a cover for the hand, or for the hand and wrist, with a separate sheath for each finger. The latter characteristic distinguishes the glove from the mitten
a boxing glove
to cover with, or as with, a glove
Etymology: [OE. glove, glofe, AS. glf; akin to Icel. glfi, cf. Goth. lfa palm of the hand, Icel. lfi.]
A glove is a garment covering the whole hand. Gloves have separate sheaths or openings for each finger and the thumb; if there is an opening but no covering sheath for each finger they are called "fingerless gloves". Fingerless gloves with one large opening rather than individual openings for each finger are sometimes called gauntlets. Gloves which cover the entire hand or fist but do not have separate finger openings or sheaths are called mittens. Mittens are warmer than gloves made of the same material because fingers maintain their warmth better when they are in contact with each other. Reduced surface area reduces heat loss. A hybrid of glove and mitten also exists, which contains open-ended sheaths for the four fingers and also an additional compartment encapsulating the four fingers as a mitten would. This compartment can be lifted off the fingers and folded back to allow the individual fingers ease of movement and access while the hand remains covered. The usual design is for the mitten cavity to be stitched onto the back of the fingerless glove only, allowing it to be flipped over to transform the garment from a mitten to a glove. These hybrids are called convertible mittens or glittens, a combination of "glove" and "mittens".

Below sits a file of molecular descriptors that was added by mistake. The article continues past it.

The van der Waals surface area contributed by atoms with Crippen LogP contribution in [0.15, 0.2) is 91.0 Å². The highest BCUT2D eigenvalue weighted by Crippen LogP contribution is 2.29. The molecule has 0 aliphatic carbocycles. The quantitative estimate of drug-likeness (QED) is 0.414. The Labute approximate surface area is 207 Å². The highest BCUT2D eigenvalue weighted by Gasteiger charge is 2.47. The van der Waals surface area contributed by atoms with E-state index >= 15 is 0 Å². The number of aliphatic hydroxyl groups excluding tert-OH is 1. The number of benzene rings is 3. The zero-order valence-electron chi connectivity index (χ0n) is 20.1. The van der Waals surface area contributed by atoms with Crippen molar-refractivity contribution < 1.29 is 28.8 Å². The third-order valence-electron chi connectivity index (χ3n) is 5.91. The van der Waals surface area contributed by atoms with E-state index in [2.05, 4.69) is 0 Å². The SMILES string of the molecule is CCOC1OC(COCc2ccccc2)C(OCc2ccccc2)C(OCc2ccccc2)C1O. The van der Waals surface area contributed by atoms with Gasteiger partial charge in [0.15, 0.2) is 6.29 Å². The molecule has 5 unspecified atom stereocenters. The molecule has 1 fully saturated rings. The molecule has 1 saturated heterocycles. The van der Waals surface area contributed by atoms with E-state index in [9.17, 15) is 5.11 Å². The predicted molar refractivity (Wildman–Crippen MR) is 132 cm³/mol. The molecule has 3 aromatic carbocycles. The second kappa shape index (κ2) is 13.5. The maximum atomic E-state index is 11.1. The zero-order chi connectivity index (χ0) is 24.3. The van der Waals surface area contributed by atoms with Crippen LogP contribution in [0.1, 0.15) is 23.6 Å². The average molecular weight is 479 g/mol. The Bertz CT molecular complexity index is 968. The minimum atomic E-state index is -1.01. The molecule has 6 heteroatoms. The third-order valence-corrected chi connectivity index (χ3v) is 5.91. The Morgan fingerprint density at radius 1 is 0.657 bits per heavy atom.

Chambers 20th Century Dictionary